Posted by: woberto
] - (165.228.161.---)
Date: July 09, 2009 02:48AM
Tony Stephens smh.com.au July 9, 2009 - 12:14PM
Ted Kenna, the last surviving Australian winner of the Victoria Cross in World War II, died last night.
Mr Kenna earned his honour for an encounter with the Japanese near Wewak, New Guinea, on May 15, 1945, while serving as a private with the 2nd/4th Australian Infantry Battalion.
In the New Guinea action, an Australian attack had been stopped by heavy Japanese fire. Private Kenna, in a support section, was prevented from bringing his gun to bear on an enemy machine-gun bunker because of the nature of the ground.
He immediately stood in full view of the Japanese and engaged the bunker with a Bren gun, a rifle when the Bren ran out of ammunition, then a Bren again. The Japanese machine-gunners were only 50 metres away and bullets passed between the Australian's arms and body, without hitting him.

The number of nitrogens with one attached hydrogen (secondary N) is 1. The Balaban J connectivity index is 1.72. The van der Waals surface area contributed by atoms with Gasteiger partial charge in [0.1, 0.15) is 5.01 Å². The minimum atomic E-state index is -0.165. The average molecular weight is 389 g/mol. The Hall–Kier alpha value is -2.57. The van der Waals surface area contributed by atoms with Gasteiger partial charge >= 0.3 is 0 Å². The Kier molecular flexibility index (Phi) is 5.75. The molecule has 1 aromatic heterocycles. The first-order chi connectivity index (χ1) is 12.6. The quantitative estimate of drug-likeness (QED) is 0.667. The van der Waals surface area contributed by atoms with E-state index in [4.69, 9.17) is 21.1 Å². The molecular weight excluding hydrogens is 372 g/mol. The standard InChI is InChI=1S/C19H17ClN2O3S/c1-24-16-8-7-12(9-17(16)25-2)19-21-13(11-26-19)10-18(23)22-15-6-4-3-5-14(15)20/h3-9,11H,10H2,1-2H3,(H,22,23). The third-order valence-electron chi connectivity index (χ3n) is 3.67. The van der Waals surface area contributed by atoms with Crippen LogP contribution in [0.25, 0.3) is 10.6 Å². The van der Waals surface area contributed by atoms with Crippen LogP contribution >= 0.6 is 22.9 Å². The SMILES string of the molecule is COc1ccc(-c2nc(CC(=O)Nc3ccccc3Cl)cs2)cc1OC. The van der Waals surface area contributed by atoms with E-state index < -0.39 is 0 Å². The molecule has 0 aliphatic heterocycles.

Mr Kenna continued to fire at the enemy until his ammunition was exhausted. He then discarded his Bren gun, called for his 303 rifle and, despite intense machine-gun fire, killed the enemy gunner with his first round.
When a machine-gun opened up on him from a second position, Mr Kenna, still standing, killed the gunner with his next round. The bunker was captured without further loss, the company attack went forward and the enemy position was carried.
The citation for his VC declared: "There is no doubt that the success of the company attack would have been seriously endangered and many casualties sustained but for Private Kenna's magnificent courage and complete disregard for his own safety."
Three weeks after the attack, Mr Kenna was taking part in a similar operation when he was hit in the mouth by an explosive bullet and evacuated. He was given the last rites twice before recovering.
His nurse at Heidelberg Military Hospital, Victoria, was Marjorie Rushberry. She nursed him for nearly a year and they married in 1947.
Mr Kenna went to London for the Queen's coronation in 1953 and was presented to her when she visited the newly-restored Hall of Memory at the Australian War Memorial in Canberra in 2000. He appeared on a postage stamp in that year.
His wife, Marje, survives him, with their three children.